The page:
Are you are interested in writing software as a career? If so it is well worth the time and financial investment to try a Springboard course.

Check out their programs at Springboard.com

If you are interested in becoming a mentor at Springboardclick here to learn more about their programs and how it works.

Refocusing and Rebuilding

I’ve had a blog site online for quite a while. I think it’s been something like 10 years now. I never spent a lot of time writing here, and really only used it to showcase some of my mobile app projects.

Image result for rebuilding icon"

Well, that’s going to be changing. Starting today, I will be focusing this blog on sharing some of the things I’ve learned over decades of developing software.

One key benefit to sharing my past work is that I can start to have a nice demo portfolio online for folks to see. One of the challenges of interviewing today is that everyone wants to see your code online. Some short sighted interviewers don’t realize that there is a LOT of software written that doesn’t end up being used by the general public. Or software that was online at one point and has since been removed. The vast majority of the software I’ve ever written is internal corporate software. Or, it’s the guts of a system that powers a public facing system. So, there’s nothing to “show”, really.

For example, one such system I wrote years ago at Southwest Gas was a system integration between their Interactive Voice Response (IVR) call system and their backend mainframes and databases. My code was used to connect callers to their accounts so they could get their payment, balance and other information via the phone. This system handled ~2 million requests per month flawlessly. So, yeah its a cool system, but unless you’re a natural gas customer in the US southwest, you’d never be able to see or use it.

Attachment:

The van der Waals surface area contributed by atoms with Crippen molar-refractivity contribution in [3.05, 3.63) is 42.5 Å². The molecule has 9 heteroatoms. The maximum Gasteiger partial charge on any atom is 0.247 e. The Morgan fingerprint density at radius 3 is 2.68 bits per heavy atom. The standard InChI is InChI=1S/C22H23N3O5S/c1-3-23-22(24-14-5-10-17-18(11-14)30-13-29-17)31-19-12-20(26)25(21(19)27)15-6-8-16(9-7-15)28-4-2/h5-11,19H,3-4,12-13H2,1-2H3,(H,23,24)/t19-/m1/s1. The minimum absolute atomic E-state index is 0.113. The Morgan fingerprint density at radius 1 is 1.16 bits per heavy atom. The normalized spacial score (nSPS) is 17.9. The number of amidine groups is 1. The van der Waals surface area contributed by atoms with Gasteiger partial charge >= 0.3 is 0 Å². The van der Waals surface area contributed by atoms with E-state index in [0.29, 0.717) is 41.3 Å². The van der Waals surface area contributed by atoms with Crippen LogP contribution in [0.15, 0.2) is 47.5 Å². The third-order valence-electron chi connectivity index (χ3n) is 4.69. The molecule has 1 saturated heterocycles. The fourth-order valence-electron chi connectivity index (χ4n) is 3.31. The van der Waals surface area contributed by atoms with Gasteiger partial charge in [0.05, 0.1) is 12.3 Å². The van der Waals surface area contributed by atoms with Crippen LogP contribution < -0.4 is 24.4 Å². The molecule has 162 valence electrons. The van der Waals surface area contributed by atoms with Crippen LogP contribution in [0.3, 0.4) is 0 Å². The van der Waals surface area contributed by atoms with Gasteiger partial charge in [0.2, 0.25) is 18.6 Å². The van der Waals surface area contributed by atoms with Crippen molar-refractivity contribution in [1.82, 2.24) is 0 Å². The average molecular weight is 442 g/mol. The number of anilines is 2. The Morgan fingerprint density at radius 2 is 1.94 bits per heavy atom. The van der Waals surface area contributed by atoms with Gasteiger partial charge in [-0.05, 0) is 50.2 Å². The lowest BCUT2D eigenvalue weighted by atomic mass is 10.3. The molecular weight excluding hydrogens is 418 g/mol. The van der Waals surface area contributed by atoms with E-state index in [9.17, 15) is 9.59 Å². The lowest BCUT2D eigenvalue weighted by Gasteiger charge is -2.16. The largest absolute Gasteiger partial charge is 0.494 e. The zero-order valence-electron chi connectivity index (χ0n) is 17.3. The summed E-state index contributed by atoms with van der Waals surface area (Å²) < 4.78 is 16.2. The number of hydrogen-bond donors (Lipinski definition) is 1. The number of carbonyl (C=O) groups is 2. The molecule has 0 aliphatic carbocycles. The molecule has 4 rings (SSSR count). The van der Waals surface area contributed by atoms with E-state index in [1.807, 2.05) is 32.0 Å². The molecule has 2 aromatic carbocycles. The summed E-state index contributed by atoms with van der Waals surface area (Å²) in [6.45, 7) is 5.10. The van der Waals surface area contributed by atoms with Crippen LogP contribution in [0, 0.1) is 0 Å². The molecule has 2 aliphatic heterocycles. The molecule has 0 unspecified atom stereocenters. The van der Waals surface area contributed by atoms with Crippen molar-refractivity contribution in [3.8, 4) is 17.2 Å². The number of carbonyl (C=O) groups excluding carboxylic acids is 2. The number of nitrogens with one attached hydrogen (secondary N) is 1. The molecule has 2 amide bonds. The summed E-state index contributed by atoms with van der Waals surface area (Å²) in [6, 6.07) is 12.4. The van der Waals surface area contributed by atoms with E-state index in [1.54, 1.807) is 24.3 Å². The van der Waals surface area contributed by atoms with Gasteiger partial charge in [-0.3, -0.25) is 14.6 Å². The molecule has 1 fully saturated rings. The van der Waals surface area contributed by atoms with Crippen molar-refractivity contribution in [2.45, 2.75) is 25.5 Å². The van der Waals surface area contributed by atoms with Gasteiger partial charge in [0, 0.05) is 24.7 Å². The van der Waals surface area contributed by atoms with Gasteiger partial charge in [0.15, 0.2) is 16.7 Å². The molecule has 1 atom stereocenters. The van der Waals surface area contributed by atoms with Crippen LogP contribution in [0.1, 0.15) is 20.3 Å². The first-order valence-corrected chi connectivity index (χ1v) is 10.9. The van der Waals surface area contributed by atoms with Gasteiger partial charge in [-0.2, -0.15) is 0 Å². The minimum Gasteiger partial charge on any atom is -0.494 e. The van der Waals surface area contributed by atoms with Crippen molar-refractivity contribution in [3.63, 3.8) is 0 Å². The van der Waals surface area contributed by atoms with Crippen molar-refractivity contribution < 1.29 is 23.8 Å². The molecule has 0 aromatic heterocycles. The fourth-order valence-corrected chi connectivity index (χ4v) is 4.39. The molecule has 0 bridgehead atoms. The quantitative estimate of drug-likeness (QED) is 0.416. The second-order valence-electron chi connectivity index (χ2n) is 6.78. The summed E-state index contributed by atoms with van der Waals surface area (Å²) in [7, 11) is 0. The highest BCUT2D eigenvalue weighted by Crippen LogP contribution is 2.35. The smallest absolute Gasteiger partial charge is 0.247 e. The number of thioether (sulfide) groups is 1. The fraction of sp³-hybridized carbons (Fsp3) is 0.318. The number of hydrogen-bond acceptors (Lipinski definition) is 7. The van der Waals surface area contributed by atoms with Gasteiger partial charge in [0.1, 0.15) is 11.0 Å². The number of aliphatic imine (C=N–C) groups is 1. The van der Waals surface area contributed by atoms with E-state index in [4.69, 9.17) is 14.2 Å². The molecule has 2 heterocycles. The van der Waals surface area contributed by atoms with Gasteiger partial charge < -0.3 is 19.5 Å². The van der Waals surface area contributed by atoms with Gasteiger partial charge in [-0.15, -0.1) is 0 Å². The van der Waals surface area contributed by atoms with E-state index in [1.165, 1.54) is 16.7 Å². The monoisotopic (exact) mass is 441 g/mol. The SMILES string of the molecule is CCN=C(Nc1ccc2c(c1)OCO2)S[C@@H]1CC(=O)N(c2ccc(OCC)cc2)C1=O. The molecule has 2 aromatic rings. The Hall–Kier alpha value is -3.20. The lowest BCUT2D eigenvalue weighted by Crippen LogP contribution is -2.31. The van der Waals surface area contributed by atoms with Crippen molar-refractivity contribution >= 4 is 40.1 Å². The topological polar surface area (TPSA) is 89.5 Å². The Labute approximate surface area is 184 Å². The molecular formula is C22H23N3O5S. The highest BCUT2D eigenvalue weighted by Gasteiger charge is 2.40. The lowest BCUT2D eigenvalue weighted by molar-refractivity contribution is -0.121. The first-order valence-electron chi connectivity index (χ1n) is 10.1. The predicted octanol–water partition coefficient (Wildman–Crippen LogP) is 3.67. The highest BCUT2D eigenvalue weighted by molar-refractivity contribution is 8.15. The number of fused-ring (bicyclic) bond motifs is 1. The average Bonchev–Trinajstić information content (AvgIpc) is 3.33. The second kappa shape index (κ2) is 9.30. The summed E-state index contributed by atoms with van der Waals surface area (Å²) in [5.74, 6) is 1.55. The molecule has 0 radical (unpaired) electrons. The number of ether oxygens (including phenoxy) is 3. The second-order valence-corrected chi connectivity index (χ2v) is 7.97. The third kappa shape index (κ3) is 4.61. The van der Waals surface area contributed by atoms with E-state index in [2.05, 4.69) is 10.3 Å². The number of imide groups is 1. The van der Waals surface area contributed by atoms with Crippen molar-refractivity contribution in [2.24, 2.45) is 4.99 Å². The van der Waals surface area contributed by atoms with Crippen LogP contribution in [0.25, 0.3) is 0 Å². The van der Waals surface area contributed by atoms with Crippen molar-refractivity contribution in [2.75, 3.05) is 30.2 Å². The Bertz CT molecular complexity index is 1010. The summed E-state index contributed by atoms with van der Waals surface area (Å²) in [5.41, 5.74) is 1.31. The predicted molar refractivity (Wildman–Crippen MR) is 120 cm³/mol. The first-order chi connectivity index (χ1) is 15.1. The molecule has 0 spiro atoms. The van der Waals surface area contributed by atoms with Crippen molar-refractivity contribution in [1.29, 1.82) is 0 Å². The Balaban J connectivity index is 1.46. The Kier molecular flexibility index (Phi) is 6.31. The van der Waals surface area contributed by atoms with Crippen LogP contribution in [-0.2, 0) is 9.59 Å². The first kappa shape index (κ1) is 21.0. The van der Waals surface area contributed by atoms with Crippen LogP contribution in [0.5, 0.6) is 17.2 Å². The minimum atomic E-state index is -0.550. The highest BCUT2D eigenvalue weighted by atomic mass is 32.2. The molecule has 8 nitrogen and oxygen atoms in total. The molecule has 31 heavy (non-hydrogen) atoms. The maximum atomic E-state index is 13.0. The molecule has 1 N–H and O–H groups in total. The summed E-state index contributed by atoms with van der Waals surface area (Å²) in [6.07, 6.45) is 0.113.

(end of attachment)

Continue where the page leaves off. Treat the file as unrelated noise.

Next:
Anyway, more to come in the future. I am going to do my best to make this a useful blog for developers and folks curious about software in general. Stay tuned!

Technical Interviewing is Hard

We have been doing a lot of technical interviewing lately trying to find new candidates for open positions. It has been challenging to say the least to find quality people. Even if we find quality people, they have often failed at a 2nd stage interview.

I came across this article in my daily reading today:

https://www.freecodecamp.org/news/you-will-randomly-bomb-technical-interviews-everyone-does-heres-the-data-44475806e32/

If you have to hire technical talent – take a few minutes to read the above, its worth the time. It speaks to the problems with technical interviewing today. It is spot on and addresses the problem of the interview itself. It is only a tiny window into the capabilities of the candidate. You need to talk to and interact with the candidate multiple times before you can really assess their skills.

In my interviews, I always want to make sure at least one other person interviews them separately. Ideally at least 3 separate interviews with different interviewers across at least 2 days. That way you can really get a sense for their skill and personality.